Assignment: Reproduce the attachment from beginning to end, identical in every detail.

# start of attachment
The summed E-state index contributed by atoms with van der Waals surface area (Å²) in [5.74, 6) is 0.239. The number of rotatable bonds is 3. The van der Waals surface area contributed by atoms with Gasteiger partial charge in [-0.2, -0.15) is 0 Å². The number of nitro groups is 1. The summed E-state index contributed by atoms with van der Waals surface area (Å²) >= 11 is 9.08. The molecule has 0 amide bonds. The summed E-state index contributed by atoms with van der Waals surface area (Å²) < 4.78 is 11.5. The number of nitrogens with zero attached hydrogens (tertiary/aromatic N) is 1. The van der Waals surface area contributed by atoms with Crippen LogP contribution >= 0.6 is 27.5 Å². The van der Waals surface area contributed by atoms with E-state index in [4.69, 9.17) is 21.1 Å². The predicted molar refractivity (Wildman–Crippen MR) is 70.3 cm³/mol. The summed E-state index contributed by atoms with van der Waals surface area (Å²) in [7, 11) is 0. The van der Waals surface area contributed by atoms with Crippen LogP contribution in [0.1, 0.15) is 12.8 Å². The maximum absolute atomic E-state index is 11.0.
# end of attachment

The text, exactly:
The summed E-state index contributed by atoms with van der Waals surface area (Å²) in [5.74, 6) is 0.239. The number of rotatable bonds is 3. The van der Waals surface area contributed by atoms with Gasteiger partial charge in [-0.2, -0.15) is 0 Å². The number of nitro groups is 1. The summed E-state index contributed by atoms with van der Waals surface area (Å²) >= 11 is 9.08. The molecule has 0 amide bonds. The summed E-state index contributed by atoms with van der Waals surface area (Å²) < 4.78 is 11.5. The number of nitrogens with zero attached hydrogens (tertiary/aromatic N) is 1. The van der Waals surface area contributed by atoms with Crippen LogP contribution >= 0.6 is 27.5 Å². The van der Waals surface area contributed by atoms with E-state index in [4.69, 9.17) is 21.1 Å². The predicted molar refractivity (Wildman–Crippen MR) is 70.3 cm³/mol. The summed E-state index contributed by atoms with van der Waals surface area (Å²) in [7, 11) is 0. The van der Waals surface area contributed by atoms with Crippen LogP contribution in [0.1, 0.15) is 12.8 Å². The maximum absolute atomic E-state index is 11.0.